$2 billion dollars—on October 17, 2014, the University of Oregon announced this ambitious amount as the goal for its latest fundraising campaign. It’s an unprecedented amount and a formidable challenge—for a good reason.
Quite simply put—it’s an investment in our collective future in Oregon, the country, and the world.
We are at a crossroads economically, socially, and environmentally. Education is the way forward, but education is changing. The outlook for U.S. higher education is challenging. Critical factors include
- Limited prospects for tuition growth
- Diminishing opportunities to develop nontuition revenue sources due to competition and market saturation
- A rising student loan burden
- Increased attention to regulatory and accreditation issues
- A growing focus on the long-term sustainability of the higher education business model.
This means is that income from tuition and fees is unlikely to grow much in the next 10 years while state support is likely to shrink further (we currently only receive 5 percent of our funding from the state). As a result, we will need to make significant investments in faculty and other resources in order to catch up with enrollment increases and improve our competitive position.
Private support will be the deciding factor in our and our students' futures.
A $100 Million Investment
At the Lundquist College of Business, our fundraising goal as part of the UO campaign is $100 million in private support. The most critical and first priority for this funding will be growing our faculty. In addition, we will seek to enhance student support, primarily through scholarships, as well as grow our menu of global travel and experiential learning opportunities. We will also continue to aggressively build our Portland presence and invest in advanced technology.
The breakdown of our $100 million campaign goal is as follows:
- $22.5 Million for faculty support
- $34.5 Million for student scholarships and program support
- $41 Million for experiential learning and centers
- $2 Million for technology.
The principal challenge in each category is identifying and securing sources of recurring income in the form of annual gifts and endowment from donors. Recurring income will be critical because funding faculty development and growth to keep up with demand alone will require an increase in our budget of $5 million or more per year. If funded exclusively through endowment, that amount equates to approximately a $100 million increase in college endowment funds. Considering that our annual budget today is slightly more than $27 million and our current endowment stands at approximately $52 million, the need for private investment is clear. It is our only path forward.
Tuition and fee income, currently our largest source of recurring income (79 percent), alone simply cannot fund faculty growth: (1) There is not much room for tuition increases; (2) enrollment is unlikely to increase much and, at the graduate level, the marginal cost is higher; and (3) tuition raised with new programs, including Sport Product Management and executive education, will need to be reinvested—at least in the initial years. Other sources of recurring income are small and include state funding—which continues to decline—and contract research and foundation support—which, although significant sources of funding for engineering, medicine, and the sciences, are less of a factor in the budgets of professional schools like us.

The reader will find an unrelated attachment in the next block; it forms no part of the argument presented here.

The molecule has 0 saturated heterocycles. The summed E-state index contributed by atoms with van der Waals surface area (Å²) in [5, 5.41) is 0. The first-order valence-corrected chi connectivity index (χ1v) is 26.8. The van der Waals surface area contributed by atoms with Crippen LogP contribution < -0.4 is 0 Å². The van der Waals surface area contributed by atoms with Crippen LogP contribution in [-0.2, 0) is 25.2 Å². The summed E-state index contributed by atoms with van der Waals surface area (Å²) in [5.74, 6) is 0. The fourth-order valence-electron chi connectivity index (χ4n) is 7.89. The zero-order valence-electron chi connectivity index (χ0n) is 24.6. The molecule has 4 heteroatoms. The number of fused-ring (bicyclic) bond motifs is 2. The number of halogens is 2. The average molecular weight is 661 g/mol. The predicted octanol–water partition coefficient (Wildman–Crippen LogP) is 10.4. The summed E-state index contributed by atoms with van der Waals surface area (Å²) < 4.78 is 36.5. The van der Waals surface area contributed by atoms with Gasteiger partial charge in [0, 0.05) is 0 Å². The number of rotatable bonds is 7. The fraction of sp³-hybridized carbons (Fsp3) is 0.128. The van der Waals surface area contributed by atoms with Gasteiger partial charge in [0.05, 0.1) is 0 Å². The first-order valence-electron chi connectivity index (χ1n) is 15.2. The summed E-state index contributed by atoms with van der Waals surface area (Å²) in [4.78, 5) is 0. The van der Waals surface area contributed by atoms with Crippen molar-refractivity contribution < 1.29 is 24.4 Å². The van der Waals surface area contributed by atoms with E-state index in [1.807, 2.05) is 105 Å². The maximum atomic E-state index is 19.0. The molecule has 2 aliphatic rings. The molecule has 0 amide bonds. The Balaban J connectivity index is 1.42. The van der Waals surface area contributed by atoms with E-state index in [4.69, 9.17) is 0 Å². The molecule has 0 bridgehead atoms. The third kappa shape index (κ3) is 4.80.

Annual gifts and endowment income, which currently provide for 17 percent of our budget, must provide a greater percentage of our operating income in years ahead.
A Great Start
The good news is that we are well on our way. For the new UO campaign, which is expected last until at least 2018, we have already raised $30 million toward our goal during the silent phase. And with the public launch of the campaign last month, the momentum of giving is accelerating. Some recent gifts include
- A $1 million anonymous matching gift to support accounting faculty in recognition of Helen Gernon.
- A $300,000 gift from Greg and Michelle Quesnel for MBA scholarships
- A $250,000 gift from Steve Reynolds to support the Center for Sustainable Business Practices.
We are truly grateful for these and other recent gifts, as well as others in the pipeline. They are a testament to the historic nature of this new campaign and a recognition that now is the time to leverage the Oregon heritage and realizing our ambitions.
We invite you to join them by contributing to this unprecedented fundraising effort.
As devoted Ducks and friends of the college, the time is now to invest in the future and soar to new heights. Only with your help will our faculty achieve intellectual leadership positions and develop and disseminate theoretical and practical knowledge relevant to the future of business. Only you can ensure our graduates successfully compete in the market place for talent and excel in careers as visionary leaders who drive innovation, think critically, challenge the status quo, and inspire trust. You are the difference maker that will enable businesses, public-sector organizations, and nonprofit communities to avail themselves of outstanding talent and partnership opportunities that bring significant value to our world.
Cornelis A. “Kees” de Kluyver
Rippey Distinguished Professor